Optimized for search and conversions: Following SEO best practices ensures that your content has the best possible shot at ranking for the topics you want. Don’t solely rely on WordPress plugins like Yoast (it’s only one piece of the puzzle and RankMath is far superior). You’ll want to ensure you have someone who understands the complexities of law firm SEO to review and optimize your content before it gets published and indexed by Google.

Using Content to Turn Visitors into Cases

The ultimate goal of content writing for law firms is to convert your audience to new clients. How you angle your content depends on how aware they are of you and their problem.

The Awareness Pyramid

We’ll start from the top-down of this pyramid.

Most Aware

This includes people who know of your service, what it does, and know they want it. They just haven’t made the decision to do so yet. When you’re creating content to target these types of people, you don’t need to do much more than put the name of your firm and a compelling reason why they should work with you.

In most cases, your name and tagline are good enough. We’re not trying to educate anyone here, we’re just reminding them we exist.

Product (Service) Aware

People in this category know about your firm and the specific services you offer but haven’t made a decision to work with you just yet. They already know they have a problem, but need convincing that you are the person to solve it for them.

Focus on creating content that builds trust and convincing people you’re the one to pick to help them. Things like case studies, lists of case results, and customer testimonial videos are ideal types of content for these types of people.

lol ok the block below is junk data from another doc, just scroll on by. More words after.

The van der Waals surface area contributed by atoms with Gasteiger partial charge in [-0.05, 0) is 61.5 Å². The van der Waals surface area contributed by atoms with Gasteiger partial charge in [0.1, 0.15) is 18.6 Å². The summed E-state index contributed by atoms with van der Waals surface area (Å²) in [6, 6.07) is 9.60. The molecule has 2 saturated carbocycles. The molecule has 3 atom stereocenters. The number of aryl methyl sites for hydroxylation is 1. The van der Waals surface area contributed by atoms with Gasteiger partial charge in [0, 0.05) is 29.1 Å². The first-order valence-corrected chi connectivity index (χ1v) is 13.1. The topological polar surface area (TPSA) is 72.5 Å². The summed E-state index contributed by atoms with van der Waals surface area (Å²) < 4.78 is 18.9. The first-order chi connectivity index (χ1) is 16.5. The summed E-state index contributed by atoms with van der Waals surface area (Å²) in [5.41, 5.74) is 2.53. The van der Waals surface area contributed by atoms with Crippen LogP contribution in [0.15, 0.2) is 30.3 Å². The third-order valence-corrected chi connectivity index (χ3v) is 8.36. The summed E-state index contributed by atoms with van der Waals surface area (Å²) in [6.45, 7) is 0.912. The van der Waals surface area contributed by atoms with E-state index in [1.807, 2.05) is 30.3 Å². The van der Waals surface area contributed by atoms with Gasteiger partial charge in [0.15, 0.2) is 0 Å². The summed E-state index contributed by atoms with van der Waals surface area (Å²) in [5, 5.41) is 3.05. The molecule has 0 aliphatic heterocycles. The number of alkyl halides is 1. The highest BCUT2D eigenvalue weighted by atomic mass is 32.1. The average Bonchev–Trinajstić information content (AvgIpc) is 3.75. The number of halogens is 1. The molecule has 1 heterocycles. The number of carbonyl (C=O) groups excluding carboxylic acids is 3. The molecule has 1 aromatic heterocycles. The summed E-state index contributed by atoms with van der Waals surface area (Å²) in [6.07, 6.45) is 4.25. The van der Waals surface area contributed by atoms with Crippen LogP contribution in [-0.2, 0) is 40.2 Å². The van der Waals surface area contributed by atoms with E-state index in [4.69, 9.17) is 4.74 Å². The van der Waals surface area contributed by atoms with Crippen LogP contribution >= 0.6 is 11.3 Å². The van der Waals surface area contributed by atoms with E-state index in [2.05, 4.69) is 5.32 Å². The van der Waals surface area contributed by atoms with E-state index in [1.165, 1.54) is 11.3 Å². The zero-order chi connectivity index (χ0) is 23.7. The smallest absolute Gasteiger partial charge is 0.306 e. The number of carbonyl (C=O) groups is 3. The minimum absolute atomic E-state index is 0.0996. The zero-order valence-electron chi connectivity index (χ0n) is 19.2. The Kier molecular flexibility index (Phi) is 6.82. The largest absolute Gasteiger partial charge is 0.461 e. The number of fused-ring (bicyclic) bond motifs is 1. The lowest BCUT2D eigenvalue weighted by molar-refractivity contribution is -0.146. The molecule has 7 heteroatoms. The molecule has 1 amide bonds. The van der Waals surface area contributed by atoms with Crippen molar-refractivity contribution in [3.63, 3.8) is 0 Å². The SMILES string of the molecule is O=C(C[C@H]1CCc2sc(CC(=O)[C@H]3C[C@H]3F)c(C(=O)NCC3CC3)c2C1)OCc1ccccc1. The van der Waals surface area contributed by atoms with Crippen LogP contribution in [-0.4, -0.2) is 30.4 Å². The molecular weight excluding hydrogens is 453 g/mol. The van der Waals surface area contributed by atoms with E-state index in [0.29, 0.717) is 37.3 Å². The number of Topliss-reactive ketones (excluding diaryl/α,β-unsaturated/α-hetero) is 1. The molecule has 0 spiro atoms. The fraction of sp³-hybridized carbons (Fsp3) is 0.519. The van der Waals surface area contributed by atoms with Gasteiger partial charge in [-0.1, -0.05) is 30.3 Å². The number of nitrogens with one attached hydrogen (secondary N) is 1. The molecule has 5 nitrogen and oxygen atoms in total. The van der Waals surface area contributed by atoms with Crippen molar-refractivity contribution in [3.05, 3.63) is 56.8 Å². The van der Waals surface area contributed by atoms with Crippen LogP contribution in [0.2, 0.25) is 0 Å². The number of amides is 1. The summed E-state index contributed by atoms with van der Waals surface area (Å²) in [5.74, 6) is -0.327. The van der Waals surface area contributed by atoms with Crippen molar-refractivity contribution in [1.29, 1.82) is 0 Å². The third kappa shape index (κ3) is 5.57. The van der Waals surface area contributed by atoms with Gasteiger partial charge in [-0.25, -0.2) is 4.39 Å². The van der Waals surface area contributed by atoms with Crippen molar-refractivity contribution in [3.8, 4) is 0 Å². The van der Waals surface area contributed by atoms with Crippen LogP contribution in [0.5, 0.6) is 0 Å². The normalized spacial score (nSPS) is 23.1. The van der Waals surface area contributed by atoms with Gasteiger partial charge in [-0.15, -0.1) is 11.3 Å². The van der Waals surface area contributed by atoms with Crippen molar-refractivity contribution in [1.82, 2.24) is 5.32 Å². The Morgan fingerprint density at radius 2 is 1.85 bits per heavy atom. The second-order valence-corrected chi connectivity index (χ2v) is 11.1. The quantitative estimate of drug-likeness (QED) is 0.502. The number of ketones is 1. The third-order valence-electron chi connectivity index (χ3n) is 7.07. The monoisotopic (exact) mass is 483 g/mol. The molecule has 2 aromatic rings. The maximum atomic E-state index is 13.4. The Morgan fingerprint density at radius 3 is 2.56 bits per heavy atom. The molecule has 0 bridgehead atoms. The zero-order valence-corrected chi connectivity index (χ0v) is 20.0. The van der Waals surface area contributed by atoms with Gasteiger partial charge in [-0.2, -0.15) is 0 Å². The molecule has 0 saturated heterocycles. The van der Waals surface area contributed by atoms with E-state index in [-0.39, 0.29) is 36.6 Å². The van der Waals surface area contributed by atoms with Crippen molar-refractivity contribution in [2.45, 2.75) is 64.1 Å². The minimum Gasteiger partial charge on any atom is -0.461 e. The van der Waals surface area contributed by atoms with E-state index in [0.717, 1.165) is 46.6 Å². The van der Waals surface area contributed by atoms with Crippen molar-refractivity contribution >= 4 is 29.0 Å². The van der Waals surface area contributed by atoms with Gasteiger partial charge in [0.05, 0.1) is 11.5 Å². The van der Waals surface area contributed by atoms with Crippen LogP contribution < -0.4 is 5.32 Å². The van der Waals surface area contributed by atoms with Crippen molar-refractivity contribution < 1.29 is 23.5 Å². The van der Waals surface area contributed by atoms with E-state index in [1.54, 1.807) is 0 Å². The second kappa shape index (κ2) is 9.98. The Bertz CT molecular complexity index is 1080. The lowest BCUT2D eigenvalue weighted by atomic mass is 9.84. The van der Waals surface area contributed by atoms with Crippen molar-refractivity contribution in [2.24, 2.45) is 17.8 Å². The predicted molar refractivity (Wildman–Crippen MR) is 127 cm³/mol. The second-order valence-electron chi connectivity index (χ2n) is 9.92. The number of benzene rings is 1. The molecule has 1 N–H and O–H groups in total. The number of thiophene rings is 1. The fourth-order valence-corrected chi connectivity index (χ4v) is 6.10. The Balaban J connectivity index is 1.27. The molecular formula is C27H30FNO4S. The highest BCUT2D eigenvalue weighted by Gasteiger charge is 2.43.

Solution Aware

People in this category know they have a problem and know there are solutions out there that can help them with it but aren’t aware that you exist. They may be aware your competitors exist though. This includes people who are searching for things like personal injury lawyer near me or even people who are searching for your competitor’s brand names.

It’s important to remember that a person can be product/service-aware for your competitors but not for you.

Creating landing pages that target your local area and the service you offer are great types of content for this segment of people. In most other industries, this is where comparison pages come in as well. For example, if you’re trying to decide between a BMW or a Mercedes-Benz, you may search for the differences between the two and will find articles that compare them to each other.

This isn’t something you can easily do as an attorney, however. The best you can do is to create content on why people should work with you over other (non-specific) firms and run Google Ads that target your competitor’s brand names. Be careful about doing this though, a lot of firms hate it when their competition does this and several people are fighting to introduce legislation that bans this practice in the legal industry.

Problem Aware

These people know they have a problem but aren’t aware that there are solutions out there for it. This is where some of the most lucrative and non-competitive opportunities exist in the sphere of legal content writing.